Achievement in Library Diversity Research

About the Achievement in Library Diversity Research
To support of the propagation of library-based diversity research.

Administered by:

Office for Diversity logo

2013 Winner(s)

Patricia Montiel-Overall

associate professor, School of Information Resources and Library Science, and affiliate professor, Mexican American Studies, College of Social and Behavioral Science, University of Arizona

Montiel-Overall has had a full career focused on education, early literacy and cultural competence.  Her teaching includes courses on school library administration, children and young adult literature in a multicultural society, equity of access for diverse populations and information environments from Hispanic and Native American perspectives.  She joined the School of Information Resources and Library Science in 2003 and taught in the College of Education from 1992 to 2003.  Previously she served as the grants coordinator at the City of Tucson City Manager’s Office and as the director of programs for the Community Foundation for Southern Arizona.  Her early professional experience included teaching elementary, middle and high school students. She also provided a teacher preparation course for teachers in Sonora and Sinaloa, Mexico in conjunction with the Secreatría de Educación y Cultura de Sonora and the United States Information Agency (USIA). Recently, she conducted professional development seminars on librarianship at La Universidad National Autónoma de México (UNAM) and Tecnológico de Monterrey-Querétaro Campus.  Montiel-Overall received a 2010 “Progressive Teacher of the Year Award” from the Progressive Library Association Student Organization. 

Her research interests include teacher and librarian collaboration and equity of access issues involving Latino children. These two interests came together through a research grant from the Institute of Museum and Library Services (IMLS).   The IMLS grant provided funding for a study on “The Effect of Teacher and Librarian Collaboration on Science Information Literacy of Latino Students.”   Findings from different aspects of the study are found in numerous professional peer reviewed professional journals.  Her article on cultural competence “Cultural Competence: A Conceptual Framework for Library and Information Science Professionals,” appeared in Library Quarterly in 2009, and she is currently writing a book with several colleagues for library and information science professionals on Latinos and cultural competence.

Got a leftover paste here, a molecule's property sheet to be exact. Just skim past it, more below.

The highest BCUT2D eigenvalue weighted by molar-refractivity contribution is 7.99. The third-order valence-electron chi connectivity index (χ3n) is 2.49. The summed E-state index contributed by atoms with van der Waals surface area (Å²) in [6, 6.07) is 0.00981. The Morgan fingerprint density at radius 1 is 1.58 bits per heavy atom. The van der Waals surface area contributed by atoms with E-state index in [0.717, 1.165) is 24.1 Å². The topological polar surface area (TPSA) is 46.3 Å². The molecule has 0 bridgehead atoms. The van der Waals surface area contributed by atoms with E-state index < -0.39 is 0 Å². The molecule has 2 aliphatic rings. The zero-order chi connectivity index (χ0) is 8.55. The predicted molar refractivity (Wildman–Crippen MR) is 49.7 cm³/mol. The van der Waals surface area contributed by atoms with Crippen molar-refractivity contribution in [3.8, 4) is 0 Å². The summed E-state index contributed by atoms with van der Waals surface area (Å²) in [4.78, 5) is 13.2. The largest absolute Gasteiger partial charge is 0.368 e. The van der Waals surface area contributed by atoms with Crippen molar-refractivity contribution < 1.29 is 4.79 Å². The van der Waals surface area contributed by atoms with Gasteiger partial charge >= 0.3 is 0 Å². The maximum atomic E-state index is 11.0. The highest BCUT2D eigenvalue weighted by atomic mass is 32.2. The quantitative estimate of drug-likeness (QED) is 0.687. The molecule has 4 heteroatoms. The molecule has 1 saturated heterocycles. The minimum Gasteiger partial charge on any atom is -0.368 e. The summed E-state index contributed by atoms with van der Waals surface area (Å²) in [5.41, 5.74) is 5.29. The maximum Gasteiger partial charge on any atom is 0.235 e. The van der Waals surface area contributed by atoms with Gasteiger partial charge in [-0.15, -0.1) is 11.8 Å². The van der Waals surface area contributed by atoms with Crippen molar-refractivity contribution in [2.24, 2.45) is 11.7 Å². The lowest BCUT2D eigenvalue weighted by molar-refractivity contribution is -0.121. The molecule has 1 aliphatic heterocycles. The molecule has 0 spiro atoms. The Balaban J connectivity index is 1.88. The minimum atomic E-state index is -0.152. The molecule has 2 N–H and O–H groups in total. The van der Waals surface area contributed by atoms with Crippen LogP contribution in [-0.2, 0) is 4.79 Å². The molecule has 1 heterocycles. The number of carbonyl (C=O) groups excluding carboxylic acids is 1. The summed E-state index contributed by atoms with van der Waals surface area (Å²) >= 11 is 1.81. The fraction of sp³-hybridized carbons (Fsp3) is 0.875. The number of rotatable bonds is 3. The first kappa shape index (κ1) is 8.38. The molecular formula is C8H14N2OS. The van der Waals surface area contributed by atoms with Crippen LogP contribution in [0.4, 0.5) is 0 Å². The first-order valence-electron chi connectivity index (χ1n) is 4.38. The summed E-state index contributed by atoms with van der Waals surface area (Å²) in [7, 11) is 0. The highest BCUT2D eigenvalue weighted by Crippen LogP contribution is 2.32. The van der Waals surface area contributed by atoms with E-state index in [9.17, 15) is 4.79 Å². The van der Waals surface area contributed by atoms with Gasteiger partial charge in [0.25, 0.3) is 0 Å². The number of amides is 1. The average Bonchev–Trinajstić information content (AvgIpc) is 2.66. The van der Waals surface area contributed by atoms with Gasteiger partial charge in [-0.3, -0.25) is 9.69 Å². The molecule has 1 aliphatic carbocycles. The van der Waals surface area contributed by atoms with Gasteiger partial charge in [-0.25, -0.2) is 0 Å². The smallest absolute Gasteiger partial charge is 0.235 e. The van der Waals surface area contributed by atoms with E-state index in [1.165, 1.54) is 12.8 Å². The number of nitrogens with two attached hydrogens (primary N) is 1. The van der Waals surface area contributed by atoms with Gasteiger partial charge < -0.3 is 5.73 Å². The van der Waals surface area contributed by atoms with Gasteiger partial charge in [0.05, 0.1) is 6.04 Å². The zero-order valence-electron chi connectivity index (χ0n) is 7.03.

Montiel-Overall is the organizer and chair of the Latino Literacy Roundtable (LLR).  The mission of the LRR is to provide an opportunity for scholars and community to meet, discuss and share information about the development of literacy of Latinos in English and in Spanish. The Latino Literacy Roundtable is sponsored by the School of Information Resources and Library Science and has had a growing number of partners.   REFORMA National and the Mexican Cónsul in Tucson have recently joined as partners.  She notes, “It is my hope that every community in the U.S. will initiate a Latino Literacy Roundtable to discuss issues related to literacy of Latinos.  This could have a significant positive effect on Latino literacy if this happened across the country.”

Montiel-Overall received her Ph.D. from Stanford University and a postdoctoral degree in library and information science from the University of Arizona.  She has a Master's degree in bilingual education and a Master's degree in library and information science.